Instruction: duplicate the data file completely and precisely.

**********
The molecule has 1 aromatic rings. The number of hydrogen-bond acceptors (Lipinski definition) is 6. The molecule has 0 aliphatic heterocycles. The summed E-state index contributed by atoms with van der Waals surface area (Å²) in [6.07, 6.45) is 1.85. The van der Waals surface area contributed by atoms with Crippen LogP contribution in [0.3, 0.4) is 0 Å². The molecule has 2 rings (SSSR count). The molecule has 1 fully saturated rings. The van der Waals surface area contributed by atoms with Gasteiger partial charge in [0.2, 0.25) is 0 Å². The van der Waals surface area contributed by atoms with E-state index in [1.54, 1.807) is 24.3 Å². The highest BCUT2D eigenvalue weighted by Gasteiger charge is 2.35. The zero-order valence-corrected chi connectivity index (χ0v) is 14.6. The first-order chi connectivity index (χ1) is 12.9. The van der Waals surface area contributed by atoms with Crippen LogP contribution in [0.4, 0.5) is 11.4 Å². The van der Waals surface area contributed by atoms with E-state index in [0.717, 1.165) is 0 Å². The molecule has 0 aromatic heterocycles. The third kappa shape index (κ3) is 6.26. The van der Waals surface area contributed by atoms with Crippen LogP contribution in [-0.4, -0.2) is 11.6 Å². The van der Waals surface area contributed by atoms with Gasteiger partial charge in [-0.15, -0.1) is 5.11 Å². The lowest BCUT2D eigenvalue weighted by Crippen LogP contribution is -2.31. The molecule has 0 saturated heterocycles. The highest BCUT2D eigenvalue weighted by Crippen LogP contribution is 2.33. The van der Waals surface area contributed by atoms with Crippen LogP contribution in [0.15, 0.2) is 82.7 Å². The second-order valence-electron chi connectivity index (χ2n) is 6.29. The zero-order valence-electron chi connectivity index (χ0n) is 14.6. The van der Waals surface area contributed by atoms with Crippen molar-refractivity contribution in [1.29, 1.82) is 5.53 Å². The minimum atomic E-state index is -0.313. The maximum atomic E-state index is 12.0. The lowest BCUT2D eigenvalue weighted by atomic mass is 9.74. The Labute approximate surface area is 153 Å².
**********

The molecule has 1 aromatic rings. The number of hydrogen-bond acceptors (Lipinski definition) is 6. The molecule has 0 aliphatic heterocycles. The summed E-state index contributed by atoms with van der Waals surface area (Å²) in [6.07, 6.45) is 1.85. The van der Waals surface area contributed by atoms with Crippen LogP contribution in [0.3, 0.4) is 0 Å². The molecule has 2 rings (SSSR count). The molecule has 1 fully saturated rings. The van der Waals surface area contributed by atoms with Gasteiger partial charge in [0.2, 0.25) is 0 Å². The van der Waals surface area contributed by atoms with E-state index in [1.54, 1.807) is 24.3 Å². The highest BCUT2D eigenvalue weighted by Gasteiger charge is 2.35. The zero-order valence-corrected chi connectivity index (χ0v) is 14.6. The first-order chi connectivity index (χ1) is 12.9. The van der Waals surface area contributed by atoms with Crippen LogP contribution in [0.4, 0.5) is 11.4 Å². The van der Waals surface area contributed by atoms with E-state index in [0.717, 1.165) is 0 Å². The molecule has 0 aromatic heterocycles. The third kappa shape index (κ3) is 6.26. The van der Waals surface area contributed by atoms with Crippen LogP contribution in [-0.4, -0.2) is 11.6 Å². The van der Waals surface area contributed by atoms with Gasteiger partial charge in [-0.15, -0.1) is 5.11 Å². The lowest BCUT2D eigenvalue weighted by Crippen LogP contribution is -2.31. The molecule has 0 saturated heterocycles. The highest BCUT2D eigenvalue weighted by Crippen LogP contribution is 2.33. The van der Waals surface area contributed by atoms with Crippen LogP contribution in [0.15, 0.2) is 82.7 Å². The second-order valence-electron chi connectivity index (χ2n) is 6.29. The zero-order valence-electron chi connectivity index (χ0n) is 14.6. The van der Waals surface area contributed by atoms with Crippen molar-refractivity contribution in [1.29, 1.82) is 5.53 Å². The minimum atomic E-state index is -0.313. The maximum atomic E-state index is 12.0. The lowest BCUT2D eigenvalue weighted by atomic mass is 9.74. The Labute approximate surface area is 153 Å².